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Detroit show: Ford confirms sporty electric SUV

Name game: Ford dubbed its 2020 all-electric crossover vehicle Mach 1 when it announced the project at the Detroit motor show, but is yet to confirm the badge for the production version.

Ford’s Mach 1 fully electric performance SUV to hit the streets in 2020

15 Jan 2018


FORD has confirmed it is developing an all-electric high-performance SUV that will go on sale in 2020 as a possible rival for the likes of the Tesla Model X.

Delivering the news at its Detroit motor show press conference this week, the Blue Oval gave very little away about the model itself, but confirmed it would take the Mach 1 moniker – a badge that has previously been used on special versions of the Mustang.

The company also revealed that it would increase its investment in electric vehicle development to $US11 billion and that an F-150 hybrid would start production in 2020 at its Dearborn plant.

Ford Motor Company president of global markets Jim Farley dropped the bombshell at the show with a video that hinted at what the new EV would be.

“What happens when this (cue: audio of a V8 performance car) meets an e-racer acceleration (cue: audio of performance EV acceleration)? What is that going to look like? It’s too soon to show you, but here is what out next battery electric is going to feel like,” he said.

Mr Farley threw to a video of a Mustang and an Explorer driving into a garage.

The door closes and then a blue bolt of electricity bursts out, followed by a Mach 1 logo, with electric vehicle noise in background.

“Mach 1 – a performance battery electric (vehicle) – coming in 2020. And we can’t wait. It’s the beginning of a whole new world for our customers and electrifying the best of Ford,” Mr Farley added.

Ford followed up the press conference with a tweet confirming that the new vehicle was indeed an all-electric performance SUV.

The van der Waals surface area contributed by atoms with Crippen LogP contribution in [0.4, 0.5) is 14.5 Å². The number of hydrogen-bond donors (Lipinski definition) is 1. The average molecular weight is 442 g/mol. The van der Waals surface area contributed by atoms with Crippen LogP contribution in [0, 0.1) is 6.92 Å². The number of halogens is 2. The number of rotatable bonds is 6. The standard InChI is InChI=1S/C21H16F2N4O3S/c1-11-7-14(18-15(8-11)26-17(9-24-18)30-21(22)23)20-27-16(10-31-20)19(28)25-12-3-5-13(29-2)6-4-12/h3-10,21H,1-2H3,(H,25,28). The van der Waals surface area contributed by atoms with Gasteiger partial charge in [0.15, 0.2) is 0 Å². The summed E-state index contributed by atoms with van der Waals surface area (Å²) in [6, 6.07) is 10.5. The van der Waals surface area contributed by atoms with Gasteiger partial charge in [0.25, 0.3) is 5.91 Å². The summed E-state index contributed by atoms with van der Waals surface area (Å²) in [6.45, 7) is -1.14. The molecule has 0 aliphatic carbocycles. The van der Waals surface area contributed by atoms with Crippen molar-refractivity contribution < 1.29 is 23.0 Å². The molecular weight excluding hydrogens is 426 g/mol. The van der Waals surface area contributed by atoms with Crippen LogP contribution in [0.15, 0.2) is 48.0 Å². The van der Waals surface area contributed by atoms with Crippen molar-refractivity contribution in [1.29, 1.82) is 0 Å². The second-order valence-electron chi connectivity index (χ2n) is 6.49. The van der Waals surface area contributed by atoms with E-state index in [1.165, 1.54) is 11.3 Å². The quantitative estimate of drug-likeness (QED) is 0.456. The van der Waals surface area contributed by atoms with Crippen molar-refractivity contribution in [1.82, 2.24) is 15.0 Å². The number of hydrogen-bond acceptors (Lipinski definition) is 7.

Ford Motor Company executive vice-president of product development and purchasing Hau Thai-Tang said the car-maker would leverage its most iconic nameplates for its global electrification strategy.

“What we have talked about with Ford is we want to play to our strengths,” he said on the Ford stand. “We want to target iconic nameplates so you hear us talk about F-150, Mustang, Transit, really play where we are strong in terms of brand reputation and pricing power and then use that to really deliver more than just fuel efficiency.

“Selling electrification just on fuel efficiency is not going to play when the price of fuel is at $US2.50 a gallon. So we want to really embrace performance, torque, productivity, capability, once we get into the truck and commercial space.”

Mr Thai-Tang said that as part of Ford’s plan to roll out 16 new fully electric vehicles by 2020, the company would focus on its key segments.

“We are going to play to our strengths. We want to leverage the segments where we are really strong. So it is going to be trucks, utilities, performance products. We want to showcase the capability of electrification beyond just fuel efficiency,” he said.

While Ford Australia product communications manager Damion Smy could not confirm whether the Mach 1 would make it Down Under, he said the company looks to Ford’s international outposts to determine what products to introduce.

“Ford Australia benefits from being a valued contributor to our global team, which enables us to leverage global products for Australian consumer needs and tastes,” he said.

“We’re constantly working with our Ford family counterparts from around the world on bringing the best products we can for our customers, and that of course includes the latest innovation and technology.”

Ford also uncovered the special-edition Mustang Bullitt, the facelifted Edge and the new Edge ST and the US-market Ranger at the Detroit show.

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